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Cape Town, South Africa

Charlton K.E.,University of Wollongong | Jooste P.L.,Nutritional Intervention Research Unit | Steyn K.,University of Cape Town | Levitt N.S.,University of Cape Town | Ghosh A.,University of Wollongong
Nutrition | Year: 2013

Objective: Universal salt iodization is an effective strategy to optimize population-level iodine. At the same time as salt-lowering initiatives are encouraged globally, there is concern about compromised iodine intakes. This study investigated whether salt intakes at recommended levels resulted in a suboptimal iodine status in a country where salt is the vehicle for iodine fortification. Methods: Three 24-h urine samples were collected for the assessment of urinary sodium and one sample was taken for urinary iodine concentrations (UICs) in a convenience sample of 262 adult men and women in Cape Town, South Africa. Median UIC was compared across categories of sodium excretion equivalent to salt intakes lower than 5, 5 to 9, and greater than or equal to 9 g/d. Results: The median UIC was 120 μg/L (interquartile range 75.3-196.3), indicating iodine sufficiency. Less one-fourth (23.2%) of subjects had urinary sodium excretion values within the desirable range (salt <5 g/d), 50.7% had high values (5-9 g/d), and 22.8% had very high values (≥9 g/d). No association between urinary iodine and mean 3 × 24-h urinary sodium concentration was found (r = 0.087, P = 0.198) and UIC status did not differ according to urinary sodium categories (P = 0.804). Conclusion: In a country with mandatory universal salt iodization, consumers with salt intakes within the recommended range (<5 g/d) are iodine replete, and median UIC does not differ across categories of salt intake. This indicates that much of the dietary salt is provided from non-iodinated sources, presumably added to processed foods. © 2013 Elsevier Inc. Source


Faber M.,Nutritional Intervention Research Unit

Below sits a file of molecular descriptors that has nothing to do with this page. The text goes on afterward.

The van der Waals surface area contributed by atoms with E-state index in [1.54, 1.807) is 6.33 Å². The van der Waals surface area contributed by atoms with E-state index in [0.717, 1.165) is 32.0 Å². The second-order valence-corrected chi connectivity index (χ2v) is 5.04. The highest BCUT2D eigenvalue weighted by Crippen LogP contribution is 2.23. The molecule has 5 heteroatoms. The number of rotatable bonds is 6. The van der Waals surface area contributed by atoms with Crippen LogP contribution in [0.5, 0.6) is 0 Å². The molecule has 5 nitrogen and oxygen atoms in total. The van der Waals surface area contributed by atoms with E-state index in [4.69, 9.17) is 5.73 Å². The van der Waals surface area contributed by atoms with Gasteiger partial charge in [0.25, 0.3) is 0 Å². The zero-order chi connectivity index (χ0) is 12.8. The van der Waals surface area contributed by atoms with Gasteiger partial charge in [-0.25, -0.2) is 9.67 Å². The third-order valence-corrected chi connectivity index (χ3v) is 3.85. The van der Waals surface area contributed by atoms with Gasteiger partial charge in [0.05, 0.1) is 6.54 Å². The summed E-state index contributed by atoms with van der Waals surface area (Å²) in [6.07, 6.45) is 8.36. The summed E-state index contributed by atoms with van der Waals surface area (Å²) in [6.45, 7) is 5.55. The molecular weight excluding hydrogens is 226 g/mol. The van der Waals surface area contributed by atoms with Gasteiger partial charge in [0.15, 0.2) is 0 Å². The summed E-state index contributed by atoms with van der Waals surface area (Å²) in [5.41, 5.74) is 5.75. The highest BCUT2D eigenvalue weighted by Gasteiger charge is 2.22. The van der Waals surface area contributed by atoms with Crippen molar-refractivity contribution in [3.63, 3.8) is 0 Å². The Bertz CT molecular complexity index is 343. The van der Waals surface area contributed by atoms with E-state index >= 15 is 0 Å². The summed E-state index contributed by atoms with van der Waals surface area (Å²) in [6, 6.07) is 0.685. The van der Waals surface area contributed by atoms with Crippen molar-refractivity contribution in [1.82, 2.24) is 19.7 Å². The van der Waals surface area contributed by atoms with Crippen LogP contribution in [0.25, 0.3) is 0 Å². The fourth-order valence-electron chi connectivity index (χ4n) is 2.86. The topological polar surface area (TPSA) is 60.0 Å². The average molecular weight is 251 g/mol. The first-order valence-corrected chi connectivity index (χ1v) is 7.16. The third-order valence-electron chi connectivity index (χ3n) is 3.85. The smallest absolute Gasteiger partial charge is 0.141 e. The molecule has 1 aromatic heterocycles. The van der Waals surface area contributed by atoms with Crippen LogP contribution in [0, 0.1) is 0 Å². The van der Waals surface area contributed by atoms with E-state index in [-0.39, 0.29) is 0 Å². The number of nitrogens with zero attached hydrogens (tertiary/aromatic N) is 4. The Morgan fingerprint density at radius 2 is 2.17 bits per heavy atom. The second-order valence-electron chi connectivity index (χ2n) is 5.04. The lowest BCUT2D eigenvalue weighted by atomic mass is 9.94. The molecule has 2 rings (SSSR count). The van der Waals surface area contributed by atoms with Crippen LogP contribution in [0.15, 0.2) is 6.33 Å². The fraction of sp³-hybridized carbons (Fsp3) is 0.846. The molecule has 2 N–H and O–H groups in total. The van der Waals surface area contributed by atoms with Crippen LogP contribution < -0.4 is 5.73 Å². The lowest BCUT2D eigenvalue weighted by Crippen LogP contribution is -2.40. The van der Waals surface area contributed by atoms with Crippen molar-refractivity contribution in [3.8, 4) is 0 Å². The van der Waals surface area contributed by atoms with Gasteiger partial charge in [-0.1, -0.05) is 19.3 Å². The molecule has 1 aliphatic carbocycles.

Livestock Science | Year: 2010

Childhood malnutrition is highly prevalent in developing countries. Globally 35% (3.5 million) of child deaths before the age of five years were attributed to under nutrition in 2004. Vulnerable communities generally consume a diet based mainly on plant-based staples, and a low consumption of animal source foods, fruit and vegetables predisposes these communities to micronutrient deficiencies. In this paper, South African data is used to illustrate the poor diet and consequences thereof in vulnerable communities. Childhood malnutrition and maternal overweight often co-exist in the same community. Dietary modification strategies to address malnutrition should therefore focus on the nutritional quality of the diet, rather than on energy content only. Animal foods are particularly rich sources of bio-available iron, zinc and vitamin A (the micronutrients of greatest concern), and these nutrients are difficult to obtain in adequate amounts from plant foods alone. Foods of animal sources (particularly muscle tissue) also enhance the absorption of the less bio-available non-heme iron. Dietary modification strategies need to be introduced from a very young age. In the developed world, commercially available baby products play an important role in meeting the nutritional requirements of infants, but in developing countries cost and possible contamination (bottle feeds) prohibit the use of baby products. Addition of small amounts of foods of animal sources can improve the nutritional quality of the diet, as well as the nutritional status and functional outcomes of vulnerable populations. A moderate increase in the consumption of animal source foods will provide critical nutritional benefits without a significant increase in the risk of chronic diseases in the poor. Constraints for frequent consumption of animal source foods include availability, affordability and lack of cold storage facilities. Adequate dietary intake is essential for good nutrition, but frequent infections can also lead to malnutrition. The underlying causes of malnutrition, i.e. inadequate care on the one hand, and insufficient health services and an unhealthy environment on the other hand, should also therefore be addressed. © 2010 Elsevier B.V. All rights reserved. Source